A statistical look at India/Pakistan Test batting since the '70s

Mirpuri Don

Sep 5, 2022
I was having a discussion recently and thought that the 2010s Test batting for both India and Pakistan were probably the worst in decades.

It was more intuitive than factual so I thought why not look into statistics, which I did.

I began with the 70s simply because it was when Gavaskar established himself, and it also allows us to look at half a century (70s, 80s, 90s, 2000s and 2010s).

Of course, statistics never tell the whole story but there are still some lessons.

What I'll do is to look at each decade's top 10 runs scorers.

70s (7 Pakistanis / 3 Indians)


This decade is dominated by Gavaskar, who as compared to the second on the list, fellow Indian and future brother-in-law Viswanath, he has 1000 more runs (5600 VS 4600), nearly +10 average (55 VS 46) and more than double the centuries (22 VS 10) despite playing the same amount of innings.

From a purely statistical perspective, only the newcomer Miandad could wrestle him (as he'd do in the next decade).

If you go beyond statistics of course there's much to say, for instance how these numbers don't show Majid Khan's ability as an opening bat in the West Indies and Australia and their fearsome pace attack.

80s (5 Pakistanis / 5 Indians)


While he announced himself in the 70s, Miandad would definitly dominate in the 80s : he has 1000 more runs/nearly +10 average compared to the second and third best, including Gavaskar, but note that his differential in 100s is not the same as Gavaskar had with other batsmen in the 70s.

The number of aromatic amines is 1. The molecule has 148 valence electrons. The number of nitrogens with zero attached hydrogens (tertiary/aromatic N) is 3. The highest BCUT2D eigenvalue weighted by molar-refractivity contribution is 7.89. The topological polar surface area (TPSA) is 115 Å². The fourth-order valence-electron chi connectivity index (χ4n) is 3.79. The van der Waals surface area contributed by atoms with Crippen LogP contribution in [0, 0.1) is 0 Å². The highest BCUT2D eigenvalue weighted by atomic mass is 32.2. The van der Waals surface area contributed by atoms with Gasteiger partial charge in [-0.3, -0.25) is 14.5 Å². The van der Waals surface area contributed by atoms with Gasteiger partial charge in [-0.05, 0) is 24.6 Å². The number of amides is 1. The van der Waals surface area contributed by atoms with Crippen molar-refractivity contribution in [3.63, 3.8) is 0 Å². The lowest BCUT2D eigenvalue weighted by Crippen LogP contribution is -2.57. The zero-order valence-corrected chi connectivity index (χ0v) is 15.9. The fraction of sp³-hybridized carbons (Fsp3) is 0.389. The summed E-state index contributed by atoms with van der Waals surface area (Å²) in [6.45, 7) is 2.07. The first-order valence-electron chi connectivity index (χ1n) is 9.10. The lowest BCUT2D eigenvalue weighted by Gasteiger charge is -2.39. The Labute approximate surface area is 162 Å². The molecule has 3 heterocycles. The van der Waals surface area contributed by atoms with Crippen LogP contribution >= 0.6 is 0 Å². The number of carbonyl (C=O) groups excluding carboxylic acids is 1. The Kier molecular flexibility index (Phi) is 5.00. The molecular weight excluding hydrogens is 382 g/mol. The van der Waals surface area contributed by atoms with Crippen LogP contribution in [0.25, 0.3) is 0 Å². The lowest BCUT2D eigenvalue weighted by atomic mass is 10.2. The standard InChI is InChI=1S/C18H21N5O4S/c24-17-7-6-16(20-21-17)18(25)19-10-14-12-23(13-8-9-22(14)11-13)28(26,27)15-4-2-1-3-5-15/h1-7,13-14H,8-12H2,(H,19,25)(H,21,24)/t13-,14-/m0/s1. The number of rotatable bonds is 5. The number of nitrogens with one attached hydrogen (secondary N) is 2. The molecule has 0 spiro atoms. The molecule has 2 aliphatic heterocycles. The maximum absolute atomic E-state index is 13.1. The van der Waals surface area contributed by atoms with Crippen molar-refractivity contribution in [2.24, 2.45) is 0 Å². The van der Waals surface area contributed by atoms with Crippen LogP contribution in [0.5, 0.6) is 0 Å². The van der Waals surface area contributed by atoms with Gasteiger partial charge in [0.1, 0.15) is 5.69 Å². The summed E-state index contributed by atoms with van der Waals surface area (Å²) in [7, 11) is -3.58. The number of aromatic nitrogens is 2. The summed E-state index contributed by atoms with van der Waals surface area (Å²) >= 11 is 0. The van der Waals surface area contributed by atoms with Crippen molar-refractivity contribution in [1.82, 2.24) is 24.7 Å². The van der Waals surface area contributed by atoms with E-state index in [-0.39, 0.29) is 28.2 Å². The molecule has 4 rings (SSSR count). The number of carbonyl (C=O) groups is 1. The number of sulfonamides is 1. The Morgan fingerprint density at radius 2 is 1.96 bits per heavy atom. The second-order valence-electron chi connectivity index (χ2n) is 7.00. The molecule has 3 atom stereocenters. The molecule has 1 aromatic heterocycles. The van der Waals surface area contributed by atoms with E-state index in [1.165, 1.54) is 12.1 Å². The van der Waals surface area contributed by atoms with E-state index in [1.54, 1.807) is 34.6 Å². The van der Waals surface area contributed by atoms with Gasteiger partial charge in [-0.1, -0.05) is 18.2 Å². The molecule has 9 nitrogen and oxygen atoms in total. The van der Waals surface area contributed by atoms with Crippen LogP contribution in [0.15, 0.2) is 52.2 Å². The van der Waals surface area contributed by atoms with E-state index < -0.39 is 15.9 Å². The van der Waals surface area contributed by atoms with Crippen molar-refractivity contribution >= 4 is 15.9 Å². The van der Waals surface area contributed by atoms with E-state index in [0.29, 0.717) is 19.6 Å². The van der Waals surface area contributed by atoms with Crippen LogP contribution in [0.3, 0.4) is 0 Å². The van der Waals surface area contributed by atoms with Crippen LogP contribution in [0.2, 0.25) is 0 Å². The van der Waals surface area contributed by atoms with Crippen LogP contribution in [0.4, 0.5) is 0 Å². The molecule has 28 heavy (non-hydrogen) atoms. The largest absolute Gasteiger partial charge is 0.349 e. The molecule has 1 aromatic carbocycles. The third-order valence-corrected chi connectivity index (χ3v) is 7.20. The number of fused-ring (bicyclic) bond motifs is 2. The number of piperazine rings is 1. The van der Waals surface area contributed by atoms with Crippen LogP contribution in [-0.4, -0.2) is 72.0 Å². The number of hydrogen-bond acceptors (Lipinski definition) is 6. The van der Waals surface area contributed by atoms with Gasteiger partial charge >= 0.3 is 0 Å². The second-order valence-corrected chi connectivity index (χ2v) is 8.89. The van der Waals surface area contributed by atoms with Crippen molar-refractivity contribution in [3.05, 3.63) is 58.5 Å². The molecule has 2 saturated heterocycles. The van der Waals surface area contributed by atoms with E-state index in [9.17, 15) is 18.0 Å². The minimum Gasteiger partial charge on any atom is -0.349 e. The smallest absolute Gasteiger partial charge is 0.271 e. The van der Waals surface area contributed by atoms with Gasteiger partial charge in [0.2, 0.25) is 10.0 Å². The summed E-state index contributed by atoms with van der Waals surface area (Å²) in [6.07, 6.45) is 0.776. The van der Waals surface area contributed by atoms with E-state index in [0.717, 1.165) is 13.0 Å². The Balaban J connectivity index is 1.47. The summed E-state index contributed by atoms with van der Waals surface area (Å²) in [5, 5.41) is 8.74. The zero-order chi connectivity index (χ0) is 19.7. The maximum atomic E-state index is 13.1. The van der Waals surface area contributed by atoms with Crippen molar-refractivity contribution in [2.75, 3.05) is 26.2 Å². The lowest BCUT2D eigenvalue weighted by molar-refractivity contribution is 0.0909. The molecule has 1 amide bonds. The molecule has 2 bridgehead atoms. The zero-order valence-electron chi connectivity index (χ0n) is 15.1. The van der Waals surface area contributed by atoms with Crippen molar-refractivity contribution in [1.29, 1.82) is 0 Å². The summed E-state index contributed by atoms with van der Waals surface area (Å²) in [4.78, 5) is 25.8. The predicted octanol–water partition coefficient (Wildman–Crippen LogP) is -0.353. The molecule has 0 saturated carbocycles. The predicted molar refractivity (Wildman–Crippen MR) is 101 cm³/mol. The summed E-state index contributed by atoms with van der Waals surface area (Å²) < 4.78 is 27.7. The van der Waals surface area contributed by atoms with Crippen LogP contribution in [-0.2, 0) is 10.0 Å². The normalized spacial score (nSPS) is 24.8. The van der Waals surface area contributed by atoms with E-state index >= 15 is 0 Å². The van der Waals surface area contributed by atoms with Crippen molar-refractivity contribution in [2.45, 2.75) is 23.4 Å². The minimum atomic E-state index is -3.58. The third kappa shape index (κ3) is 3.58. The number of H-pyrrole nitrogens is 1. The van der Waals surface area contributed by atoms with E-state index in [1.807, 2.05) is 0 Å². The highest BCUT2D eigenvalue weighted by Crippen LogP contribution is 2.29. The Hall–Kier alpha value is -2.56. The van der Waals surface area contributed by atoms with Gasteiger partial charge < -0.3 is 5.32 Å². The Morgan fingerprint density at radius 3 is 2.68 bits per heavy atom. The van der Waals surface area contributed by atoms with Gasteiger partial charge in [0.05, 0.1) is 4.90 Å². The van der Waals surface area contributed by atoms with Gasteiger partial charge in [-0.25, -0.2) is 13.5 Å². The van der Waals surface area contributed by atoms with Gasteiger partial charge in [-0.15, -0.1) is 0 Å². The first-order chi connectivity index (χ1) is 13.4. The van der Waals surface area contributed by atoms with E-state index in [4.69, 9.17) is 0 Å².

90s (5 Pakistanis / 5 Indians)


SRT dominates, as expected : has nearly 2000 more runs as compared to the second best, fellow Indian Azharuddin, but also a whooping 14 average difference and 8 more centuries, Azharuddin himself having 6 more centuries than the 3rd on the list, Inzamam ul Haq (but who also has nearly the double of 50s).

In terms of 50 average only others approaching it were Dravid and Ganguly, just announcing themselves.

SRT's dominance is unparalleled when compared to that of Gavaskar in the 70s and that of Miandad in the 80s (in ODIs you'll get the same, only Saeed Anwar approached him).

2000s (4 Pakistanis / 6 Indians)


This is considered the Indian Test batting's Golden Age, and you can see why : the Fab 4 have more or less the same numbers (Dravid doesn't "dominate", just has more innings than SRT). Indian fans often say that his ODI heroics and the captainly somehow shielded Ganguly's Test form and you can see why here.

2010s (5 Pakistanis / 5 Indians)


Kohli dominated, as expected : as compared to the second best, Azhar Ali, he has nearly 1500 more runs/+12 average/11 more centuries (and if we go "beyond the stats" we'll the quality of those in countries like Australia).

Apart from Kohli, only other bats who average are Younis/Misbah, who are not batsmen of the 2010s but of the 2000s, and SRT, who had good numbers despite having debuted +20 years ago (and if India played as much Tests in the 90s as it did in the 2000s/2010s then he'd have even more records).

Kohli is well ahead to the other "best 2010s" options offered by both India (Pujara/Rahane) and Pakistan (Azhar Ali/Asad Shafiq), but in terms of domination it's perhaps not the same as SRT of the 90s and Gavaskar of the 70s, who both had more competent Test batting rivals, but of course Kohli's domination is further cemented if you take into account the ODI format.